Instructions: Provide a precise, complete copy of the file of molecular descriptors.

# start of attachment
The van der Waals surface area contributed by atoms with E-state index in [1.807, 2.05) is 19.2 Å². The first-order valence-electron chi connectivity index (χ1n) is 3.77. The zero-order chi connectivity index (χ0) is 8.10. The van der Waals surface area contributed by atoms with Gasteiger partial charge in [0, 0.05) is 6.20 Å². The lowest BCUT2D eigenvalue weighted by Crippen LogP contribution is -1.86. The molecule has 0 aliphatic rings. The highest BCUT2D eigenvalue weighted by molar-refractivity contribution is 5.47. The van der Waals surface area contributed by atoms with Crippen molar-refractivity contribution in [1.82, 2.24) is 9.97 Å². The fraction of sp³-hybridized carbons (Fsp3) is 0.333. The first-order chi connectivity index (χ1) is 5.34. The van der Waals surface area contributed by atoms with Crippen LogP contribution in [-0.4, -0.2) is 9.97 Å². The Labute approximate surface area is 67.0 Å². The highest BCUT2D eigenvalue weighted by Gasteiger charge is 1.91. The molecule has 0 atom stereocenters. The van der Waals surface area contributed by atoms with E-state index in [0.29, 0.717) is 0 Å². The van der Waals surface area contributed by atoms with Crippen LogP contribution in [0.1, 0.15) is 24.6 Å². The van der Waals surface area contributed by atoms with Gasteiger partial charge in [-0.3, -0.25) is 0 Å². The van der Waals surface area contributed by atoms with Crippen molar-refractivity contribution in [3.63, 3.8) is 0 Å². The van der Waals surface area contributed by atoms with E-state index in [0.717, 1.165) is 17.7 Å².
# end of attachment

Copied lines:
The van der Waals surface area contributed by atoms with E-state index in [1.807, 2.05) is 19.2 Å². The first-order valence-electron chi connectivity index (χ1n) is 3.77. The zero-order chi connectivity index (χ0) is 8.10. The van der Waals surface area contributed by atoms with Gasteiger partial charge in [0, 0.05) is 6.20 Å². The lowest BCUT2D eigenvalue weighted by Crippen LogP contribution is -1.86. The molecule has 0 aliphatic rings. The highest BCUT2D eigenvalue weighted by molar-refractivity contribution is 5.47. The van der Waals surface area contributed by atoms with Crippen molar-refractivity contribution in [1.82, 2.24) is 9.97 Å². The fraction of sp³-hybridized carbons (Fsp3) is 0.333. The first-order chi connectivity index (χ1) is 5.34. The van der Waals surface area contributed by atoms with Crippen LogP contribution in [-0.4, -0.2) is 9.97 Å². The Labute approximate surface area is 67.0 Å². The highest BCUT2D eigenvalue weighted by Gasteiger charge is 1.91. The molecule has 0 atom stereocenters. The van der Waals surface area contributed by atoms with E-state index in [0.29, 0.717) is 0 Å². The van der Waals surface area contributed by atoms with Crippen LogP contribution in [0.1, 0.15) is 24.6 Å². The van der Waals surface area contributed by atoms with Gasteiger partial charge in [-0.3, -0.25) is 0 Å². The van der Waals surface area contributed by atoms with Crippen molar-refractivity contribution in [3.63, 3.8) is 0 Å². The van der Waals surface area contributed by atoms with E-state index in [0.717, 1.165) is 17.7 Å².